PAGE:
Schoenberg's New World: The American Years

Schoenberg's New World: The American Years

Schoenberg's New World: The American Years

Schoenberg's New World: The American Years

Synopsis

Arnold Schoenberg was a polarizing figure in twentieth century music, and his works and ideas have had considerable and lasting impact on Western musical life. A refugee from Nazi Europe, he spent an important part of his creative life in the United States (1933-1951), where he produced a rich variety of works and distinguished himself as an influential teacher. However, while his European career has received much scholarly attention, surprisingly little has been written about the genesis and context of his works composed in America, his interactions with Americans and other émigrés, and the substantial, complex, and fascinating performance and reception history of his music in this country.
Author Sabine Feisst illuminates Schoenberg's legacy and sheds a corrective light on a variety of myths about his sojourn. Looking at the first American performances of his works and the dissemination of his ideas among American composers in the 1910s, 1920s and early 1930s, she convincingly debunks the myths surrounding Schoenberg's alleged isolation in the US. Whereas most previous accounts of his time in the US have portrayed him as unwilling to adapt to American culture, this book presents a more nuanced picture, revealing a Schoenberg who came to terms with his various national identities in his life and work. Feisst dispels lingering negative impressions about Schoenberg's teaching style by focusing on his methods themselves as well as on his powerful influence on such well-known students as John Cage, Lou Harrison, and Dika Newlin. Schoenberg's influence is not limited to those who followed immediately in his footsteps-a wide range of composers, from Stravinsky adherents to experimentalists to jazz and film composers, were equally indebted to Schoenberg, as were key figures in music theory like Milton Babbitt and David Lewin. In sum,Schoenberg's New Worldcontributes to a new understanding of one of the most important pioneers of musical modernism.

Excerpt

Like countless refugees from Nazi Europe, Arnold Schoenberg, pioneer of musical modernism and polarizing figure in twentieth-century music, spent a significant part of his career in the United States. During his American years from 1933 to his death in 1951, he produced a rich body of works, distinguished himself as an influential teacher, and made a strong and lasting impact on American musical life. Yet while his European career and works, especially his innovative twelve-tone technique, have received significant scholarly attention, research on his American years has achieved neither depth nor breadth commensurate with the importance of this period in his career. Little has been written about his works composed in the United States, his interactions with Americans and with other émigrés, or the performance, publication, and reception of his music in this country. the existing literature is fraught with misinformation and misunderstandings, and lacks substantive discussion of biographical, cultural, and sociohistorical contexts. No full-length account of his life and work in America has yet been written, a fact all the more unusual given this topic’s significance.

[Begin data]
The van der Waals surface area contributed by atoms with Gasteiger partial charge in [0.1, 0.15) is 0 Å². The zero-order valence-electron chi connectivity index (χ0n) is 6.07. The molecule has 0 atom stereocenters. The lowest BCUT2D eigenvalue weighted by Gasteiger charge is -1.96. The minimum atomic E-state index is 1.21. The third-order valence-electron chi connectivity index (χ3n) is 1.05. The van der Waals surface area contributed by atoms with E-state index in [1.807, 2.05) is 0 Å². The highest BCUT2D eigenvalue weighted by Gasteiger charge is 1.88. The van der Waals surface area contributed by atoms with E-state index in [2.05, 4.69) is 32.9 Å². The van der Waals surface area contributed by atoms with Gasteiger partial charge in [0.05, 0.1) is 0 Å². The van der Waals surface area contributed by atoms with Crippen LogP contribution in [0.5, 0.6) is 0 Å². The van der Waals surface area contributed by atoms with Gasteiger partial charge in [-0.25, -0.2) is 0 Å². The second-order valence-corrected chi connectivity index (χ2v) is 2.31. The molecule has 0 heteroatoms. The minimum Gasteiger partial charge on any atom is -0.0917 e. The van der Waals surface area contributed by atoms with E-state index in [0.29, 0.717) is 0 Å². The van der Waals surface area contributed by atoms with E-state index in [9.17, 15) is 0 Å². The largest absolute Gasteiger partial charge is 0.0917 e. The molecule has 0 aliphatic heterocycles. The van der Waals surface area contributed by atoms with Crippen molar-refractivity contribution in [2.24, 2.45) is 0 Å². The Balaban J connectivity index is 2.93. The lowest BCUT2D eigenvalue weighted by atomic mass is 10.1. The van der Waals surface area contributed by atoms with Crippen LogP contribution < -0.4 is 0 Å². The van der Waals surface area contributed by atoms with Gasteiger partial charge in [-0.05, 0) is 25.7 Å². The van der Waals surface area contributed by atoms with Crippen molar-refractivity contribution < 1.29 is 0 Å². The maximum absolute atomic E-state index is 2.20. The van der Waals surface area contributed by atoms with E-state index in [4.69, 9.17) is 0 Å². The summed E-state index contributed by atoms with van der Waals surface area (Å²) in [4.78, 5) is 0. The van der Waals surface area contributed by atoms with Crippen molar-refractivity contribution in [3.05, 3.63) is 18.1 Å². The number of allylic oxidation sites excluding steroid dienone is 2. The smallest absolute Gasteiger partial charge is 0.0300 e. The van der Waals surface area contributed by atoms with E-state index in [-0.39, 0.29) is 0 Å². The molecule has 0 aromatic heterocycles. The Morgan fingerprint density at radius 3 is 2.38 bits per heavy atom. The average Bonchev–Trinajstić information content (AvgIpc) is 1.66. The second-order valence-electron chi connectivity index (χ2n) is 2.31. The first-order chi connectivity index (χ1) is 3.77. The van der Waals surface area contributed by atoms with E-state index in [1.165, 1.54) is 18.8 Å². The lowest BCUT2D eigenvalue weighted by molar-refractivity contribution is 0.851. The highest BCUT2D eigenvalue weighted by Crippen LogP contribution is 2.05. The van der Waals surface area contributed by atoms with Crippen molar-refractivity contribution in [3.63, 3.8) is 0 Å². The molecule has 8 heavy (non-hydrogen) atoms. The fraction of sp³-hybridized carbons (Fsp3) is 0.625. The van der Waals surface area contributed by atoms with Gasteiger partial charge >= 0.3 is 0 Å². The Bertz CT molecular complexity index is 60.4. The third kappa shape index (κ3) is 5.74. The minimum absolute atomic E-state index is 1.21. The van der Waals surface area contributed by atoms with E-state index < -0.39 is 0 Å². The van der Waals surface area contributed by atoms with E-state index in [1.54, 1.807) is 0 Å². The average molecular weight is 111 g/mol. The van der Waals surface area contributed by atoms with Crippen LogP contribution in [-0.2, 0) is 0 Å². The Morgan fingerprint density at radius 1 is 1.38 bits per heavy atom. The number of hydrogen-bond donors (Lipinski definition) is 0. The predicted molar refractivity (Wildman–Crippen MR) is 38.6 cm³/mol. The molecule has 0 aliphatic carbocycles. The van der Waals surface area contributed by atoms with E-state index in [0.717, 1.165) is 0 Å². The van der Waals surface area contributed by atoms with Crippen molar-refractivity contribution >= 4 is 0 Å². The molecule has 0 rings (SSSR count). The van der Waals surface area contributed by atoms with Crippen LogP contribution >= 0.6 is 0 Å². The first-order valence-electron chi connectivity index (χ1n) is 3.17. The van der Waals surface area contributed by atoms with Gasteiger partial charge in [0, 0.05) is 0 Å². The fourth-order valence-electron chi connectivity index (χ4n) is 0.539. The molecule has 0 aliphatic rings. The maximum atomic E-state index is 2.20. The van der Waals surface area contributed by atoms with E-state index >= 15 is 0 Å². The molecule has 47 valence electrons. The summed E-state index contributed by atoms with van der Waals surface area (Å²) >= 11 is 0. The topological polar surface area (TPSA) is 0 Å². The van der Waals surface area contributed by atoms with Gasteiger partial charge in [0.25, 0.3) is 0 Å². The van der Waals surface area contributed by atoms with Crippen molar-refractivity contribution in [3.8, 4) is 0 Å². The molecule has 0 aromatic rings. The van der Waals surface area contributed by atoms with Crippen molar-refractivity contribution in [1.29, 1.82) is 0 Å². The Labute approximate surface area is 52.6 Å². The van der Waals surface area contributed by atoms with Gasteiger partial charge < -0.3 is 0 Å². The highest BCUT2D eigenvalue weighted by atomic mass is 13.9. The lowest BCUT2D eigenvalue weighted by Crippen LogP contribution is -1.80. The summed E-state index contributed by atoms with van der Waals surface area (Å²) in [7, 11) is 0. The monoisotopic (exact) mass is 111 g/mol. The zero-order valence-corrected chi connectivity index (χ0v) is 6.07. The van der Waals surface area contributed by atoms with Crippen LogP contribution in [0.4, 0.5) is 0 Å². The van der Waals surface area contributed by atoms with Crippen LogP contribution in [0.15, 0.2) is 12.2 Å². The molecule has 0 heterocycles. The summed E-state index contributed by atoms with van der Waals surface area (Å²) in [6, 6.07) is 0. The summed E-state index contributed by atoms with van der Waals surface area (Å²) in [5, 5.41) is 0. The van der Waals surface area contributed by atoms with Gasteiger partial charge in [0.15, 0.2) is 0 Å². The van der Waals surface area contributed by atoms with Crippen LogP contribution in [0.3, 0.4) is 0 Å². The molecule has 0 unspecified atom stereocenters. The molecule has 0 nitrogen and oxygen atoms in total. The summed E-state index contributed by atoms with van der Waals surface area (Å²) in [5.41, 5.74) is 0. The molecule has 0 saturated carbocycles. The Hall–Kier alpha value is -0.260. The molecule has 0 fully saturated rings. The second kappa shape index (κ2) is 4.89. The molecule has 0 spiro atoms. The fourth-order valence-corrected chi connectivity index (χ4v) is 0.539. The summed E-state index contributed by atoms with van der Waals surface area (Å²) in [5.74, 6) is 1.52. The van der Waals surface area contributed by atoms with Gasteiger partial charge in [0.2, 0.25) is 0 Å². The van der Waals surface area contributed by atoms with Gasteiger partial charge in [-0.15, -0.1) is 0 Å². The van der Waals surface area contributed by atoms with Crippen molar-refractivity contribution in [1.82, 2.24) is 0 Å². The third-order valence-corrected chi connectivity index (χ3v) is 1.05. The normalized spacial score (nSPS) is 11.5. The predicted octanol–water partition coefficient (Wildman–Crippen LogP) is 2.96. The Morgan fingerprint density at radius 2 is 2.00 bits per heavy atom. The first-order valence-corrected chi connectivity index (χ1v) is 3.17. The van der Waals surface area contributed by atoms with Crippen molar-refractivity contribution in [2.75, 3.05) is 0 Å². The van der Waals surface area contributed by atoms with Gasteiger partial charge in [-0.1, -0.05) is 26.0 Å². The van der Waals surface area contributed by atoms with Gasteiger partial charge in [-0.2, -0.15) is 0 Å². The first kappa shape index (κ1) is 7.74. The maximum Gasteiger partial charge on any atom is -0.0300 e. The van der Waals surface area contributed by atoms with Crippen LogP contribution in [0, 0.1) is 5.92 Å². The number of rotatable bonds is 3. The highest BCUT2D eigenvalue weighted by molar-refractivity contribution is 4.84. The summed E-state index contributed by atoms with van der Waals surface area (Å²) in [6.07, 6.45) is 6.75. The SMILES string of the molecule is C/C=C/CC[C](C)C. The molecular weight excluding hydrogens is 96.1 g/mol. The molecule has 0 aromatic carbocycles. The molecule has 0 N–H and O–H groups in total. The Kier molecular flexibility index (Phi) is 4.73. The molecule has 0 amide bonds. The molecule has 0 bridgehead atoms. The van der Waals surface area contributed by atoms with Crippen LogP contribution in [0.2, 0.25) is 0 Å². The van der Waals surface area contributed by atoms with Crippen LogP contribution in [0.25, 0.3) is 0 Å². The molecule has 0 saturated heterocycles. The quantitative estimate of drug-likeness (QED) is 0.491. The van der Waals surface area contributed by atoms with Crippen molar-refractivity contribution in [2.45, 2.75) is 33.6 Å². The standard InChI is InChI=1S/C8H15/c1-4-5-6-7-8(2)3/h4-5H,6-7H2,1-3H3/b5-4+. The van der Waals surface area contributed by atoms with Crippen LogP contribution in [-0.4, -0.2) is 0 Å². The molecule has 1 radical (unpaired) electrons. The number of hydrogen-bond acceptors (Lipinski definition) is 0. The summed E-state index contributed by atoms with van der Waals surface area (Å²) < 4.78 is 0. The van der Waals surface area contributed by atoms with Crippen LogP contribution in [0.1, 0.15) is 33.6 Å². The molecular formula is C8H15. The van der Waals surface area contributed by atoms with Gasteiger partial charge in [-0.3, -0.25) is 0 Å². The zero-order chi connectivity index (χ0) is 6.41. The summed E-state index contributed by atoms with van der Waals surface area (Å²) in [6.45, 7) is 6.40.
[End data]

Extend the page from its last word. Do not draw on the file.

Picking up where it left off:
My intention with this volume is to fill crucial gaps in the Schoenberg literature and dispel various myths by drawing on new information and offering new perspectives and scholarly approaches. in reexamining Schoenberg’s American career, I draw on the vast Schoenberg correspondence, much of which has remained unpublished and is only recently being made easily available through the Arnold Schönberg Center in Vienna. I consider little-known writings by Schoenberg and a variety of primary sources by figures associated with him. Manuscripts of finished and unfinished works Schoenberg composed in America are reconsidered in new contexts. Much of this material is located at the Arnold Schönberg Center (formerly Arnold Schoenberg Institute, Los Angeles), the Library of Congress, and the New York Public Library. I also make use of numerous interviews with émigré and American musicians in the oral-history archives at Yale University and several West Coast libraries, and interviews I conducted with Schoenberg students, some of whom have since passed away: the late Patricia Carpenter, Frank Glazer, the late Lou Harrison, the late Leon Kirchner, the late Dika Newlin, the late David Raksin, the late Leonard Rosenman, the late Leonard Stein, and other adherents, as well as his family members and critics. All these investigations yielded much new information.

In an effort to gain new perspectives and overcome the narrow hagiographic and Eurocentric outlook of existing narratives of Schoenberg’s American years, I draw on a variety of approaches to biography (including David Riesman’s concepts of “inner” and “other directed” biographical narratives) and writings on other émigrés, as well as on ethnomusicological ideas about music migration. I take into account the new tendencies in exile scholarship since the 1990s (by Martin Jay and others); texts on the history, politics, and culture of twentieth-century America; and ideas of . . .

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